Sydney lawyer’s conduct questioned during inquest

By Reporter|15 October 2013

A leading silk has urged a coroner to consider professional misconduct charges against a Sydney lawyer who vouched for the legality of a synthetic drug.

David Ross, former principal of Northside Law, reportedly authorised letters to adult shops, tobacconists and other retailers vouching for the legality of a synthetic drug known as Smokin Slurrie, which contains the illegal analogue Alpha-PVP. The letters were written on behalf of the product’s distributor, who can’t be named for legal reasons.

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During an inquest into the death of truck driver Glenn Punch, who died last year from a suspected overdose of the drug, Peter Hamill SC said State Coroner Mary Jerram should consider “the circumstances to be such that his professional body might be interested to investigate the question about whether there should be disciplinary action taken”, reported the Sydney Morning Herald.

The inquest heard that everyone involved in the sale of the product, including Ross and retailer Nauti and Nice, where Punch bought the drug, was under the mistaken belief that it was a legal high.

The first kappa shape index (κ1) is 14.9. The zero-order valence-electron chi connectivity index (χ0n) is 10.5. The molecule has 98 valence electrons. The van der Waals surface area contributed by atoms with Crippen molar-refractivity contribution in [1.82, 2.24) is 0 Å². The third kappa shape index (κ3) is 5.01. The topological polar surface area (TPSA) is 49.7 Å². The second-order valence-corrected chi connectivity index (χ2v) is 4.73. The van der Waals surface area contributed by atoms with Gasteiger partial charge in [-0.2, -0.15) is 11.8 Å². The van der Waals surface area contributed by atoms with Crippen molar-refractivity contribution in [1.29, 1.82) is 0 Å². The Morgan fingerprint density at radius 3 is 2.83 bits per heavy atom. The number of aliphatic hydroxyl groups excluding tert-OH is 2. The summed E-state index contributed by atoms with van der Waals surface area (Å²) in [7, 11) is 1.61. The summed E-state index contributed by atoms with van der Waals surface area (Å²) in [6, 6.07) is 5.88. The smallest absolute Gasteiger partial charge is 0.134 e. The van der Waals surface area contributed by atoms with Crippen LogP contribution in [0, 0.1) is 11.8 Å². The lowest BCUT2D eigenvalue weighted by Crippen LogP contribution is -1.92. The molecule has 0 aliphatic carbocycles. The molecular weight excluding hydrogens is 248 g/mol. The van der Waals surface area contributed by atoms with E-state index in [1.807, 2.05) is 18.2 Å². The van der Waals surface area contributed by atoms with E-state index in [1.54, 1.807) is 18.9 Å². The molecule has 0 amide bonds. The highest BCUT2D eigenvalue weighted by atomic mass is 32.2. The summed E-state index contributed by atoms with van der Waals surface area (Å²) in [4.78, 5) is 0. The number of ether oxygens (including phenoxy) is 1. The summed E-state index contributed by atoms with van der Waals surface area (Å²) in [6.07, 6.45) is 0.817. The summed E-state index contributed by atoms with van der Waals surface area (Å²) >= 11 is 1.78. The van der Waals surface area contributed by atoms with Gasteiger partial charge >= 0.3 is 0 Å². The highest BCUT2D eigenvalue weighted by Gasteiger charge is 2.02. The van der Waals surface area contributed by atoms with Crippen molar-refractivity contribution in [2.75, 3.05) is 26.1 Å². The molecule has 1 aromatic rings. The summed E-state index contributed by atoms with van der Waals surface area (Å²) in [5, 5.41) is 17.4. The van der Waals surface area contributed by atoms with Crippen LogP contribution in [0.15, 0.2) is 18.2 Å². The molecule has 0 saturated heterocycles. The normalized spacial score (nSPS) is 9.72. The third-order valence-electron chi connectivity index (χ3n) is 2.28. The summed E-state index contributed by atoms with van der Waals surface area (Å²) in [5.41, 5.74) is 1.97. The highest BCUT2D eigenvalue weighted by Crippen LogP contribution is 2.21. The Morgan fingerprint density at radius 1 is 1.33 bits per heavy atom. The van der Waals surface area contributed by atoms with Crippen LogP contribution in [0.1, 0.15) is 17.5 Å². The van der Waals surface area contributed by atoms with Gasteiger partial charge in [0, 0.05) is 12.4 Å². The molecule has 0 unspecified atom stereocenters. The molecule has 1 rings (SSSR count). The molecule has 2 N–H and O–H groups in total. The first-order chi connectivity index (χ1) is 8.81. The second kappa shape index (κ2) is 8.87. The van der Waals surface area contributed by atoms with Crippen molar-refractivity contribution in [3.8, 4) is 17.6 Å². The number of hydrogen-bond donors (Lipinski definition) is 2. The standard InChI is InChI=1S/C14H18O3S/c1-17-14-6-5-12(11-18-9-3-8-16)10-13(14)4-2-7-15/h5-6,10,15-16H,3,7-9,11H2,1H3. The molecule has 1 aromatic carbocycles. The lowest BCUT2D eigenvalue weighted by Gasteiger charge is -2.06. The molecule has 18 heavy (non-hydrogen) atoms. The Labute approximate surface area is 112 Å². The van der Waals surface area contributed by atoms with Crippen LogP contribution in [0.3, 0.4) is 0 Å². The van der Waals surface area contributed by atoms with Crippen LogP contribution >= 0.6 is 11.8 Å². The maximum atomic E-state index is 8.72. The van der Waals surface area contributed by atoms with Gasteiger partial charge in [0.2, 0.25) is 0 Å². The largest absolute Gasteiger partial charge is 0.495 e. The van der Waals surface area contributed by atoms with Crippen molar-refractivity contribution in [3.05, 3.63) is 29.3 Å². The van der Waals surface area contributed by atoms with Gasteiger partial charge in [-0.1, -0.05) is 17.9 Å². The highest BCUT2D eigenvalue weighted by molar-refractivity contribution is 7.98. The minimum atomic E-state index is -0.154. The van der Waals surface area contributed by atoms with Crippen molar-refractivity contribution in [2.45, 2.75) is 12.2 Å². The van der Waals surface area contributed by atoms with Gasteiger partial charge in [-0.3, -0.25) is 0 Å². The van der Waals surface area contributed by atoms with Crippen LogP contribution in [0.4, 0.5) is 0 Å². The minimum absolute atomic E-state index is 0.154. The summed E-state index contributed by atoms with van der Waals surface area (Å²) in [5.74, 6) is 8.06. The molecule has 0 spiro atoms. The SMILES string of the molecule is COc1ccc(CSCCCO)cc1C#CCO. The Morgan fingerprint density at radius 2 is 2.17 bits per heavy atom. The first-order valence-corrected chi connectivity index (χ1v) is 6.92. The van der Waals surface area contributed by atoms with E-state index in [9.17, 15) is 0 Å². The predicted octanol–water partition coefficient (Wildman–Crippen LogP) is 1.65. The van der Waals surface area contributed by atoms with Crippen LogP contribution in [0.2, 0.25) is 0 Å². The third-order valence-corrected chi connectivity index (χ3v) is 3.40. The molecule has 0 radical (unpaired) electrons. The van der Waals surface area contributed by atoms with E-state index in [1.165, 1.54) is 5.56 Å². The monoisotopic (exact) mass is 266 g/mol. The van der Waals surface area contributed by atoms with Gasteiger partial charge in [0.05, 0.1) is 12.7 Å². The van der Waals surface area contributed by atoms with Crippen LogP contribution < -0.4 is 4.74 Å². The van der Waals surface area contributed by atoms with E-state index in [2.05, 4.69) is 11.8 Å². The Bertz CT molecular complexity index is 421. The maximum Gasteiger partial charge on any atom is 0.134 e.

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SMH reported that Ross admitted that he didn’t properly understand a provision in the drug legislation stating that an analogue – a mirror of an illegal substance – is also considered illegal.

“It's very difficult to understand what analogue means,” he told the inquest.

“It’s very difficult to put your finger on how that would affect a client in regards to criminal statute. I didn’t think the word analogue conveyed a meaning that was intended to apply to the substance.”

Ross also reportedly refused to tell police Smokin Slurrie’s active ingredient when he received a call in October last year informing him that Punch was “dangerously ill” after taking the drug. The police officer said Ross told him he had to get instructions from his client. Punch died two days later.

Alpha-PVP was made illegal after changes to synthetic drug legislation in NSW following Punch’s death and the death of 17-year-old student Henry Kwan, who jumped off a balcony while under the effects of another synthetic amphetamine.

The inquest continues.

Sydney lawyer’s conduct questioned during inquest
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